The crucible of North American neo-liberal transformation is heating up, but its outcome is far from clear. Continental Crucible examines the clash between the corporate offensive and the forces of resistance from both a pan-continental and a class struggle perspective. This book also illustrates the ways in which the capitalist classes in Canada, Mexico and the United States used free trade agreements to consolidate their agendas and organize themselves continentally.
The failure of traditional labour responses to stop the continental offensive being waged by big business has led workers and unions to explore new strategies of struggle and organization, pointing to the beginnings of a continental labour movement across North America. The battle for the future of North America has begun.
“This tremendously insightful book not only offers a rare analysis of the intertwining political economies of all three countries that make up North America, but does so in a manner that tellingly reveals the specific nature of the American empire, and how it is affected by class struggles within each state. No other study has shown so clearly that, far from the neoliberal integration of the continent being imposed from the outside by the United States, it was the Canadian and Mexican states which took the crucial initiatives, above all as a means of shifting the domestic balance of class forces in favour of their own capitalist classes and against their working classes. A must read for critical thinkers and activists in all three countries.”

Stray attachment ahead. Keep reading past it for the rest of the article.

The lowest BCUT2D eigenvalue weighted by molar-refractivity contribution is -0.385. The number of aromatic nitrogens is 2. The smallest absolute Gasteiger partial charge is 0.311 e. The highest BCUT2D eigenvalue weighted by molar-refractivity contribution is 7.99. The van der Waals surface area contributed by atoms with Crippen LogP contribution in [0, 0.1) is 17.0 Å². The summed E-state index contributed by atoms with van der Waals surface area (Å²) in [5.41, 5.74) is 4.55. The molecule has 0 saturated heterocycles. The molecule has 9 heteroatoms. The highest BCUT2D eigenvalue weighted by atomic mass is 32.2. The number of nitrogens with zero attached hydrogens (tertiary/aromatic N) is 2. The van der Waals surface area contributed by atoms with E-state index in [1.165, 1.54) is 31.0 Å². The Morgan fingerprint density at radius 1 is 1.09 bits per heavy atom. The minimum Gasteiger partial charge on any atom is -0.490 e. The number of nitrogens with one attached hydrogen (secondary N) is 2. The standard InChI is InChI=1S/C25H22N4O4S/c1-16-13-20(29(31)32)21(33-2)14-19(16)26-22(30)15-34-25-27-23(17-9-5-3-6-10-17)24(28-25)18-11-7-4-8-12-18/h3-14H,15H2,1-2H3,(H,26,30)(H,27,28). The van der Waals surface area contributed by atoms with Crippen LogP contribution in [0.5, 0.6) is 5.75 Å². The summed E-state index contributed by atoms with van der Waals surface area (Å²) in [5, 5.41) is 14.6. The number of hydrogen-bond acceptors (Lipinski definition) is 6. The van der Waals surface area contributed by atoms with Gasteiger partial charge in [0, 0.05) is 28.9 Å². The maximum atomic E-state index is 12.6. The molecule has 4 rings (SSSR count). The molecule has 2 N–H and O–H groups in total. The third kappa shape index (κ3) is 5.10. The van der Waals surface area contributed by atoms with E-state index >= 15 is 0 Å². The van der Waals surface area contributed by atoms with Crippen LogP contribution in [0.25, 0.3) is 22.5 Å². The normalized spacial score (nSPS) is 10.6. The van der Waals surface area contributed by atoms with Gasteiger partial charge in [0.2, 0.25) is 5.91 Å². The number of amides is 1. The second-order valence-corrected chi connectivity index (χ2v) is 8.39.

— Leo Panitch, Canada Research Chair in Comparative Political Economy and Distinguished Research Professor of Political Science, York University, and co-author (with Sam Gindin) of The Making of Global Capitalism: The Political Economy of American Empire.
“This insightful, revealing, and passionate book is a must read for workers and union activists all over the world in their efforts to develop strategies to overcome neoliberalism. The creation of a single North American and global labor market by NAFTA and neoliberal globalization has created both the bases and the necessity for workers and unions to move beyond nationalism and chauvinism.”
— Alejandro Alvarez, socio-economist and professor at the Faculty of Economics-Universidad Nacional Autónoma de México (UNAM—National Autonomous University of Mexico)
“…the analysis presented by the authors and the conclusions they come to are fundamentally sound. The call for going beyond basic cooperation between unions to a profound transformation of unions into organizations fighting for the needs and aspirations of working people in all three countries is powerful and exciting. This very readable text may well prove crucial for those wanting to move beyond a national framework and encompass one that is continental and global.”
— Chris Schenk. First published by Global Labour Journal. (full review)